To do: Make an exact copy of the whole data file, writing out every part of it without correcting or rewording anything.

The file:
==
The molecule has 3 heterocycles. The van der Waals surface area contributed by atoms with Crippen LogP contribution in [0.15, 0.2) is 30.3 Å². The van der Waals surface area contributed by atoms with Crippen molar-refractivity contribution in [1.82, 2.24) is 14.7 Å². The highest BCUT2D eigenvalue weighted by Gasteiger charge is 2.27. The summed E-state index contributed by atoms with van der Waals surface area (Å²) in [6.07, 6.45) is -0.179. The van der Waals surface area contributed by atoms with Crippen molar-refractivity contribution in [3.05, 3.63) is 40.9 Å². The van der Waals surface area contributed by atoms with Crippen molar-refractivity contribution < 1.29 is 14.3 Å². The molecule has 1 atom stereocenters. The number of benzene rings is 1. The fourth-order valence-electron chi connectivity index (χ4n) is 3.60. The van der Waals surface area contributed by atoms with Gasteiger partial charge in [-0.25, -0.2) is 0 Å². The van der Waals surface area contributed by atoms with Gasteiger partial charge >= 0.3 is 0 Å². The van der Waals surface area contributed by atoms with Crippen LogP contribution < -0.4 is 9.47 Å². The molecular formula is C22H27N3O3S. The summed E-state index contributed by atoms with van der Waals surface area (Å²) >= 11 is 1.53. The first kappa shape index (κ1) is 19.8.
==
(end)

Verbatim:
The molecule has 3 heterocycles. The van der Waals surface area contributed by atoms with Crippen LogP contribution in [0.15, 0.2) is 30.3 Å². The van der Waals surface area contributed by atoms with Crippen molar-refractivity contribution in [1.82, 2.24) is 14.7 Å². The highest BCUT2D eigenvalue weighted by Gasteiger charge is 2.27. The summed E-state index contributed by atoms with van der Waals surface area (Å²) in [6.07, 6.45) is -0.179. The van der Waals surface area contributed by atoms with Crippen molar-refractivity contribution in [3.05, 3.63) is 40.9 Å². The van der Waals surface area contributed by atoms with Crippen molar-refractivity contribution < 1.29 is 14.3 Å². The molecule has 1 atom stereocenters. The number of benzene rings is 1. The fourth-order valence-electron chi connectivity index (χ4n) is 3.60. The van der Waals surface area contributed by atoms with Gasteiger partial charge in [-0.25, -0.2) is 0 Å². The van der Waals surface area contributed by atoms with Gasteiger partial charge >= 0.3 is 0 Å². The van der Waals surface area contributed by atoms with Crippen LogP contribution < -0.4 is 9.47 Å². The molecular formula is C22H27N3O3S. The summed E-state index contributed by atoms with van der Waals surface area (Å²) >= 11 is 1.53. The first kappa shape index (κ1) is 19.8.